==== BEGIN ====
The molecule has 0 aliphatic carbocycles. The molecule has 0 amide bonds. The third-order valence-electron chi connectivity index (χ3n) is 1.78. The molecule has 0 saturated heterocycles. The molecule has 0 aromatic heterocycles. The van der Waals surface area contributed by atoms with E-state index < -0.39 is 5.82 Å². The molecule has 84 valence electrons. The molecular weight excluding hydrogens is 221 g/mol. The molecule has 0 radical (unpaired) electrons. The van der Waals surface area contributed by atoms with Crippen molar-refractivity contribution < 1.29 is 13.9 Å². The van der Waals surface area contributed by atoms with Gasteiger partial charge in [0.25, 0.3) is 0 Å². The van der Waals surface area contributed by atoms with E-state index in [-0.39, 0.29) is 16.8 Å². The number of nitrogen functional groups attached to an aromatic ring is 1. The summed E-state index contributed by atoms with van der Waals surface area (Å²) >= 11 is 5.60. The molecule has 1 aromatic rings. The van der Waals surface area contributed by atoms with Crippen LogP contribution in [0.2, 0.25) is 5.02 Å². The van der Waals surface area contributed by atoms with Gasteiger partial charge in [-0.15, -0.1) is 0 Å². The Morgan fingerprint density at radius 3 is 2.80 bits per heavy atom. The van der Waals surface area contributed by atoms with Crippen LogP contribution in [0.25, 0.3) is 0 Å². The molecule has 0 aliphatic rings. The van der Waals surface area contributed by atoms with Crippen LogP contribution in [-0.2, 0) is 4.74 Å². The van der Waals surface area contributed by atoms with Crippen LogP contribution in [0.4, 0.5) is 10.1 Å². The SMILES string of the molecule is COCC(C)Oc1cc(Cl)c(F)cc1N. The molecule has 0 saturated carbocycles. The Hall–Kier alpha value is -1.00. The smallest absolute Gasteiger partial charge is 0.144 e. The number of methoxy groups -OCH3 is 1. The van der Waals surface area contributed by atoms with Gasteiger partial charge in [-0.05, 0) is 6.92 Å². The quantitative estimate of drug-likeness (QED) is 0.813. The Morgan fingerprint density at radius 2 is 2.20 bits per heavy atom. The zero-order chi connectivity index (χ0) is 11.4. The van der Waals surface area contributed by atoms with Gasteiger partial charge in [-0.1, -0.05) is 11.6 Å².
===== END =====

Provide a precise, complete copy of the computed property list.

The molecule has 0 aliphatic carbocycles. The molecule has 0 amide bonds. The third-order valence-electron chi connectivity index (χ3n) is 1.78. The molecule has 0 saturated heterocycles. The molecule has 0 aromatic heterocycles. The van der Waals surface area contributed by atoms with E-state index < -0.39 is 5.82 Å². The molecule has 84 valence electrons. The molecular weight excluding hydrogens is 221 g/mol. The molecule has 0 radical (unpaired) electrons. The van der Waals surface area contributed by atoms with Crippen molar-refractivity contribution < 1.29 is 13.9 Å². The van der Waals surface area contributed by atoms with Gasteiger partial charge in [0.25, 0.3) is 0 Å². The van der Waals surface area contributed by atoms with E-state index in [-0.39, 0.29) is 16.8 Å². The number of nitrogen functional groups attached to an aromatic ring is 1. The summed E-state index contributed by atoms with van der Waals surface area (Å²) >= 11 is 5.60. The molecule has 1 aromatic rings. The van der Waals surface area contributed by atoms with Crippen LogP contribution in [0.2, 0.25) is 5.02 Å². The van der Waals surface area contributed by atoms with Gasteiger partial charge in [-0.15, -0.1) is 0 Å². The Morgan fingerprint density at radius 3 is 2.80 bits per heavy atom. The van der Waals surface area contributed by atoms with Crippen LogP contribution in [0.25, 0.3) is 0 Å². The molecule has 0 aliphatic rings. The van der Waals surface area contributed by atoms with Crippen LogP contribution in [-0.2, 0) is 4.74 Å². The van der Waals surface area contributed by atoms with Crippen LogP contribution in [0.4, 0.5) is 10.1 Å². The SMILES string of the molecule is COCC(C)Oc1cc(Cl)c(F)cc1N. The molecule has 0 saturated carbocycles. The Hall–Kier alpha value is -1.00. The smallest absolute Gasteiger partial charge is 0.144 e. The number of methoxy groups -OCH3 is 1. The van der Waals surface area contributed by atoms with Gasteiger partial charge in [-0.05, 0) is 6.92 Å². The quantitative estimate of drug-likeness (QED) is 0.813. The Morgan fingerprint density at radius 2 is 2.20 bits per heavy atom. The zero-order chi connectivity index (χ0) is 11.4. The van der Waals surface area contributed by atoms with Gasteiger partial charge in [-0.1, -0.05) is 11.6 Å².